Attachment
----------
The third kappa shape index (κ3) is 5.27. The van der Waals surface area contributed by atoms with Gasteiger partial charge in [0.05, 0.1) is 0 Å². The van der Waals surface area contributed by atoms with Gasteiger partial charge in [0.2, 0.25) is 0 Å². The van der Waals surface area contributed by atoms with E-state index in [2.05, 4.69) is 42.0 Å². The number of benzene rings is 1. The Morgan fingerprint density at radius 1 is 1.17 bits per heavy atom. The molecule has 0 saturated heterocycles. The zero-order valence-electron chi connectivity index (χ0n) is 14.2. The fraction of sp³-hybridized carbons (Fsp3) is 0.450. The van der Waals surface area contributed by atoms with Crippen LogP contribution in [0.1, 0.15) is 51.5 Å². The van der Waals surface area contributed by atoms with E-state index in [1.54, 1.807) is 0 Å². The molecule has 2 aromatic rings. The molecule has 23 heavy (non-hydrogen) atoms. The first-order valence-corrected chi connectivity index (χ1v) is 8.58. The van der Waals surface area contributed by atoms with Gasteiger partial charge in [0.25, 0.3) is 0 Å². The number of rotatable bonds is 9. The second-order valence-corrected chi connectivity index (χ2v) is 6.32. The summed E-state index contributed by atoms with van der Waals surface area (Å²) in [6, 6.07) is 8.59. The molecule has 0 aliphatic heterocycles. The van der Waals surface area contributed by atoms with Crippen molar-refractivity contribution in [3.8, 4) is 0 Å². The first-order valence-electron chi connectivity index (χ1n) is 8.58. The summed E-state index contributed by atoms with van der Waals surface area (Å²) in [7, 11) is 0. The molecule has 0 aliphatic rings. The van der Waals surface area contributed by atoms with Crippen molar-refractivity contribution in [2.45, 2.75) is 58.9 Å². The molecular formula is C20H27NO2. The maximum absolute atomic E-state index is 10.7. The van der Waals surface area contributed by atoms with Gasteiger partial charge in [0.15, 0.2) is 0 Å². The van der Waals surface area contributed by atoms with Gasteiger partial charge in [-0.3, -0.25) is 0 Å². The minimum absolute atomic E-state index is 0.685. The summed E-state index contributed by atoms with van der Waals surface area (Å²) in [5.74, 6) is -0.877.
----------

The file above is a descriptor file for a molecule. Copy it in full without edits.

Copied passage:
The third kappa shape index (κ3) is 5.27. The van der Waals surface area contributed by atoms with Gasteiger partial charge in [0.05, 0.1) is 0 Å². The van der Waals surface area contributed by atoms with Gasteiger partial charge in [0.2, 0.25) is 0 Å². The van der Waals surface area contributed by atoms with E-state index in [2.05, 4.69) is 42.0 Å². The number of benzene rings is 1. The Morgan fingerprint density at radius 1 is 1.17 bits per heavy atom. The molecule has 0 saturated heterocycles. The zero-order valence-electron chi connectivity index (χ0n) is 14.2. The fraction of sp³-hybridized carbons (Fsp3) is 0.450. The van der Waals surface area contributed by atoms with Crippen LogP contribution in [0.1, 0.15) is 51.5 Å². The van der Waals surface area contributed by atoms with E-state index in [1.54, 1.807) is 0 Å². The molecule has 2 aromatic rings. The molecule has 23 heavy (non-hydrogen) atoms. The first-order valence-corrected chi connectivity index (χ1v) is 8.58. The van der Waals surface area contributed by atoms with Gasteiger partial charge in [0.25, 0.3) is 0 Å². The number of rotatable bonds is 9. The second-order valence-corrected chi connectivity index (χ2v) is 6.32. The summed E-state index contributed by atoms with van der Waals surface area (Å²) in [6, 6.07) is 8.59. The molecule has 0 aliphatic heterocycles. The van der Waals surface area contributed by atoms with Crippen molar-refractivity contribution in [3.8, 4) is 0 Å². The first-order valence-electron chi connectivity index (χ1n) is 8.58. The summed E-state index contributed by atoms with van der Waals surface area (Å²) in [7, 11) is 0. The molecule has 0 aliphatic rings. The van der Waals surface area contributed by atoms with Crippen molar-refractivity contribution in [2.45, 2.75) is 58.9 Å². The molecular formula is C20H27NO2. The maximum absolute atomic E-state index is 10.7. The van der Waals surface area contributed by atoms with Gasteiger partial charge in [0.15, 0.2) is 0 Å². The van der Waals surface area contributed by atoms with Gasteiger partial charge in [-0.3, -0.25) is 0 Å². The minimum absolute atomic E-state index is 0.685. The summed E-state index contributed by atoms with van der Waals surface area (Å²) in [5.74, 6) is -0.877.